Lessons Learned

What We Know Now ... and What We Wish We Knew Then.

When reality hits that a loved one has a substance use disorder, it is not uncommon for parents, family members, spouses, friends, and even our children,  to wonder what they could have done differently. We may have blamed or shamed the person when we didn’t understand the nature of the disease. We struggle with the warning signs we might  have missed, guilt over our anger and frustration, and how much we still need to  learn about what happened and why.

When our SAFE Project team meets others affected by this epidemic,  there is always one question we ask:   “What do you know now that you wish you knew then?”

At SAFE Project, we learned early on that most powerful tool we can provide to others is sharing what we’ve learned, and what we learn from others we meet in our travels. Lessons Learned is a resource where we can all learn from our collective experiences with substance use disorder.


When They’re Young

SAFE’s Lessons Learned gives you suggestions about how to talk to your kids about opioids and substance use disorder.




How to Talk – and Listen – to Your Teen:

A strong foundation means when the time comes to discuss harder issues — like drug usage or alcohol — we’ve already got a healthy start.


At the First Signs of Substance Use:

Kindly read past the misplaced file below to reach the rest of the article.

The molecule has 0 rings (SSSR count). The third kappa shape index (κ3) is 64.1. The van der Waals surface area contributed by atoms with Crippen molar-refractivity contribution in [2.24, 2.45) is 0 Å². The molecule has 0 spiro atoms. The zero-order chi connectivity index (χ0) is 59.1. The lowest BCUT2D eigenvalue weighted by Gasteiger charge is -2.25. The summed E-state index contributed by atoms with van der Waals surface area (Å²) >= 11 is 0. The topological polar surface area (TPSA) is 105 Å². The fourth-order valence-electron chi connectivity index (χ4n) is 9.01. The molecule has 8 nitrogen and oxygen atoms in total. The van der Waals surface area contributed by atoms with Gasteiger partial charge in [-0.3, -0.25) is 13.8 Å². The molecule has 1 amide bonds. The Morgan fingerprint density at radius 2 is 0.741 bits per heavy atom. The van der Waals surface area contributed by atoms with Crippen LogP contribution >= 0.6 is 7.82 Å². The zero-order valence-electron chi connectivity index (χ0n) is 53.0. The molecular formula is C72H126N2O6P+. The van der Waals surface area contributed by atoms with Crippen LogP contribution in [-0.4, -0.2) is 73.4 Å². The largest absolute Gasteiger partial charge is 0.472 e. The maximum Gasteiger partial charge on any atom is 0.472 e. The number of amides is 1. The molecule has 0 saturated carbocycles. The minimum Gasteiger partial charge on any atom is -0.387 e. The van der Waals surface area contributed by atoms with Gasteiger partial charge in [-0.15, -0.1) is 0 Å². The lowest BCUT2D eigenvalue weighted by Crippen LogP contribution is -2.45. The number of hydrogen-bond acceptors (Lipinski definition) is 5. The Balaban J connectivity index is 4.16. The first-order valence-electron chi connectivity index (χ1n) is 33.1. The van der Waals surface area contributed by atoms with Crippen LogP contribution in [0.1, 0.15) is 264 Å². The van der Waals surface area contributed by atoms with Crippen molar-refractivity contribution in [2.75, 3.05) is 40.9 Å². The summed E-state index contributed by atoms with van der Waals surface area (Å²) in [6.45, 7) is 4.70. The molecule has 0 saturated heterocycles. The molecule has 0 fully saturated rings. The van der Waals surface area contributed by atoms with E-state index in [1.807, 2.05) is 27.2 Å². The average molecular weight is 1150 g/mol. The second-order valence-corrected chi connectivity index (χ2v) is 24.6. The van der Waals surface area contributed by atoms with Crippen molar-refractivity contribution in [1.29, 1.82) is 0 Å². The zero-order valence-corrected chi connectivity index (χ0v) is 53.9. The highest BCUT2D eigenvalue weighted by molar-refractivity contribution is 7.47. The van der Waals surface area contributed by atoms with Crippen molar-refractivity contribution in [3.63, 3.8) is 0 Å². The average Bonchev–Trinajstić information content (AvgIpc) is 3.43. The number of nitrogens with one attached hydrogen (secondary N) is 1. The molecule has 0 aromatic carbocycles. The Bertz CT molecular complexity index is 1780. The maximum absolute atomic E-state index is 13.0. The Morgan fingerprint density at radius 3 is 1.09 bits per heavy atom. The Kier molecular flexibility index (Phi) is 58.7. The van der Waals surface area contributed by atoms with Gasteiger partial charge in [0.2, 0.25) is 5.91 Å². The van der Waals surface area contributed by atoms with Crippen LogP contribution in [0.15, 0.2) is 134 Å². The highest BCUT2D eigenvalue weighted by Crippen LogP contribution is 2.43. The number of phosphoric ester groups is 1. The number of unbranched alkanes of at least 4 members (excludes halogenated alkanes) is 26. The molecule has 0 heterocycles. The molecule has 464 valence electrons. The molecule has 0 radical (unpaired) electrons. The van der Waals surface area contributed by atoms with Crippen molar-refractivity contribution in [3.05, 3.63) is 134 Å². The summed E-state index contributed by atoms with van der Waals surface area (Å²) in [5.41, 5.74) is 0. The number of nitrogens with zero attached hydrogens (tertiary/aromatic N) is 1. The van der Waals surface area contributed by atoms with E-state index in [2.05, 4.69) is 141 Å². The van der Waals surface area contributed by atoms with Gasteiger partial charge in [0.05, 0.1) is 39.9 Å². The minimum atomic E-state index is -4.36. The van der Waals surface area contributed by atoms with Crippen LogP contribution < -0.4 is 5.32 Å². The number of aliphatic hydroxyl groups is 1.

What to look for if you suspect a loved one may be using opioids.




When Things Get Rough:

It’s a painful process to accept that your loved one may have a substance use disorder.



Preparing for an Intervention

Interventions are designed to help your family member, spouse, partner, friend, or even a colleague agree to seek treatment.




What to Expect During An Intervention

People in recovery and family members share their lessons learned from participating in interventions.




After an Intervention

Recovery is a life-long journey – for your loved one and for you.





Treatment & Transition:

When They are in Treatment

It may feel like a relief to finally have your loved one in treatment, but it also is a time of change.  Learn about support for them and self-care for you.



How to Support Your Spouse or Partner’s Transition Out of Treatmen

When you share your life together, you’ll also share in their recovery and transition.



How to Support Your Child’s Transition Out of Treatment

Here’s how you can best support them — and yourself — on this journey.


How to Support Your Friend’s Transition Out of Treatment

Understanding what to say and do so you can be part of their support system right now.


Early Recovery: What to do When You Transition Out of Treatment

Find out what to expect when you are transitioning out of treatment along the path to recovery.